here its really the drainage inspectors department usually a useless sob
one alternative might be to take down your fence and put in a french drain along the property line which gets you out of fence maintenance and if slopped to a front or rear ditch will take care of the problem
it really piss s people off if you turn one of their games to your apparent advantage
why be a follower when you can be a leader
a bigger home next door should increase your market value
it appears he hasent done anything illegal building the house so why hate him !
Surveyed for the City of Austin for thirty years, and used to get a lot of cases like this when the Engineering department still had their own survey crews.
Should be a topo of the lot before construction somewhere in the county subdivision records, if it is a platted subdivision. If you can find that, then request him to do a topo of the lot as it presently sits, and have an engineer compare the "Q" and see what the volumes are. Since you are in the ETJ, Subdivision Review restrictions SHOULD have been followed. If it was platted prior to that, then check the county.
Both surveys should be done by registered surveyors, as the results will probably end in mediation, and the builder footing the bill for the diversion.
Most of the people I worked with there are retired now, but I do have a couple of contacts if you want to contact me by email with more details.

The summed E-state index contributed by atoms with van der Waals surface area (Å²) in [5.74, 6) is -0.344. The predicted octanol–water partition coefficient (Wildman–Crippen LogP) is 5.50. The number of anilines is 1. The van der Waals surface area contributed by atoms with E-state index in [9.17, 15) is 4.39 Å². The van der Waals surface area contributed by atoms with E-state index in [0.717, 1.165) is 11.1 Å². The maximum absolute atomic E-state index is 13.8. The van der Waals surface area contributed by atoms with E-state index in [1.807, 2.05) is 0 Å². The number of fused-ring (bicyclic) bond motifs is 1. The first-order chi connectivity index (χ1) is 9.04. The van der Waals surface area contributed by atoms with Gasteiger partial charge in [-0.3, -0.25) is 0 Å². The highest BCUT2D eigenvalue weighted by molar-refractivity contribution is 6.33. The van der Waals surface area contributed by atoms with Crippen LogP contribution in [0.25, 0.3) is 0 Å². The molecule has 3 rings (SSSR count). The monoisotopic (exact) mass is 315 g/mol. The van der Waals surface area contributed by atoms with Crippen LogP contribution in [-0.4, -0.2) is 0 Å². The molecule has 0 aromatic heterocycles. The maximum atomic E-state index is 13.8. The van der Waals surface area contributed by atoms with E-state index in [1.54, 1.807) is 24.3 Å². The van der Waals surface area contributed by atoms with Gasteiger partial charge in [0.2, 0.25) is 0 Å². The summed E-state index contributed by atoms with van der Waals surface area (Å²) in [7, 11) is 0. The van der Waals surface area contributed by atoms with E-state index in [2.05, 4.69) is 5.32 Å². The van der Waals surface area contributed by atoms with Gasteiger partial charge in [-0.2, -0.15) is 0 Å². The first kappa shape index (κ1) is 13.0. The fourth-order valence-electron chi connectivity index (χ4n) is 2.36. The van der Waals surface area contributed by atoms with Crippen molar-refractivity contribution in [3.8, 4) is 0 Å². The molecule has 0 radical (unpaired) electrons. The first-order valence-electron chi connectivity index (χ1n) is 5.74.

Tom, very good, I knew about that, but I suspected Texas was somehow different. Good to see they aren't!!
Texas is very prone to flash flooding. Our average annual rainfall in Central Texas is about 33". However rains of 18" in two hours can be common during tropical depressions or hurricanes. The City of Austin has had a "Watershed Review" system since the disasterous 1981 Memorial Day flood. We walked the banks of several creeks and pulled victims out of the tops of trees 20-25' above normal elevation. A "100 year-flood" turned into a "500-year" flood because of all the impervious cover that subdivisions had placed in urban watersheds.
Driveways, roads, and roofs are a killer when you get 10" of rain an hour...
i spent the summer in Texas, beeville in 1974, I understand about flash flooding.
Damn. You was in the "Wild Horse Prarie."
Musta caught a hurricane?
Not there during the hurricane, thank God.
It was a funny summer. During my college years I went to a different part of the country to sell books door to door. It was an education that bettered the college experience, by far. Met an awful lot of different people. Made some good money that helped pay for my college.